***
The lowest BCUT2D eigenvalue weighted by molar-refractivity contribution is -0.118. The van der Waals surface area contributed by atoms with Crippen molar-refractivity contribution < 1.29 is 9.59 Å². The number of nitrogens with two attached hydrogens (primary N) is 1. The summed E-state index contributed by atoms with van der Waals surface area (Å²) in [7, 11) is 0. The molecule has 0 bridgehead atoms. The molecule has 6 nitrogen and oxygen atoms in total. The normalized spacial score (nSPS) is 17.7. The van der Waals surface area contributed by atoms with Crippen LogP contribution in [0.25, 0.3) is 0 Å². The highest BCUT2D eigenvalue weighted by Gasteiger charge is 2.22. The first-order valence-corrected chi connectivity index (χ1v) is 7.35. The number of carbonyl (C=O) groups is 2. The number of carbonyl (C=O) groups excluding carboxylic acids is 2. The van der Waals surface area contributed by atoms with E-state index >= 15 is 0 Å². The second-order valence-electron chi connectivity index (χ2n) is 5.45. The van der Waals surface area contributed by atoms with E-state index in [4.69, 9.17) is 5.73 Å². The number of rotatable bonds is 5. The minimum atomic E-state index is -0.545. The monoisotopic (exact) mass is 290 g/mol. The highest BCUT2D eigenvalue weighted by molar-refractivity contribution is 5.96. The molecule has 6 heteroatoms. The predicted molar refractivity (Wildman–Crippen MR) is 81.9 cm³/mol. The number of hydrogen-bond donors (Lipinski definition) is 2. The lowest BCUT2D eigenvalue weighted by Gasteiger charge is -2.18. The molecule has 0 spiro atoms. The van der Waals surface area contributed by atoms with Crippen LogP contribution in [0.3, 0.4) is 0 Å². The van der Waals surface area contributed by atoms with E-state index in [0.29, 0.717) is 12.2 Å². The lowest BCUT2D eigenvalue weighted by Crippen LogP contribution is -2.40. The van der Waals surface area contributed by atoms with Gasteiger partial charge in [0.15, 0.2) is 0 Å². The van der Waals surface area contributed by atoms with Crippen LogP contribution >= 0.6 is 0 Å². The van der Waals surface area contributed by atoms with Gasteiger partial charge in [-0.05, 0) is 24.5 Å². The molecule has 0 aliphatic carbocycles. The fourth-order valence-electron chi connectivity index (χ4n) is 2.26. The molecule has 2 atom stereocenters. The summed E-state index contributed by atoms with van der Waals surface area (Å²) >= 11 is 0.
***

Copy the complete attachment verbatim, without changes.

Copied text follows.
The lowest BCUT2D eigenvalue weighted by molar-refractivity contribution is -0.118. The van der Waals surface area contributed by atoms with Crippen molar-refractivity contribution < 1.29 is 9.59 Å². The number of nitrogens with two attached hydrogens (primary N) is 1. The summed E-state index contributed by atoms with van der Waals surface area (Å²) in [7, 11) is 0. The molecule has 0 bridgehead atoms. The molecule has 6 nitrogen and oxygen atoms in total. The normalized spacial score (nSPS) is 17.7. The van der Waals surface area contributed by atoms with Crippen LogP contribution in [0.25, 0.3) is 0 Å². The highest BCUT2D eigenvalue weighted by Gasteiger charge is 2.22. The first-order valence-corrected chi connectivity index (χ1v) is 7.35. The number of carbonyl (C=O) groups is 2. The number of carbonyl (C=O) groups excluding carboxylic acids is 2. The van der Waals surface area contributed by atoms with E-state index >= 15 is 0 Å². The second-order valence-electron chi connectivity index (χ2n) is 5.45. The van der Waals surface area contributed by atoms with E-state index in [4.69, 9.17) is 5.73 Å². The number of rotatable bonds is 5. The minimum atomic E-state index is -0.545. The monoisotopic (exact) mass is 290 g/mol. The highest BCUT2D eigenvalue weighted by molar-refractivity contribution is 5.96. The molecule has 6 heteroatoms. The predicted molar refractivity (Wildman–Crippen MR) is 81.9 cm³/mol. The number of hydrogen-bond donors (Lipinski definition) is 2. The lowest BCUT2D eigenvalue weighted by Gasteiger charge is -2.18. The molecule has 0 spiro atoms. The van der Waals surface area contributed by atoms with Crippen LogP contribution in [0.3, 0.4) is 0 Å². The van der Waals surface area contributed by atoms with E-state index in [0.29, 0.717) is 12.2 Å². The lowest BCUT2D eigenvalue weighted by Crippen LogP contribution is -2.40. The van der Waals surface area contributed by atoms with Gasteiger partial charge in [0.15, 0.2) is 0 Å². The van der Waals surface area contributed by atoms with Crippen LogP contribution >= 0.6 is 0 Å². The van der Waals surface area contributed by atoms with Gasteiger partial charge in [-0.05, 0) is 24.5 Å². The molecule has 0 aliphatic carbocycles. The fourth-order valence-electron chi connectivity index (χ4n) is 2.26. The molecule has 2 atom stereocenters. The summed E-state index contributed by atoms with van der Waals surface area (Å²) >= 11 is 0.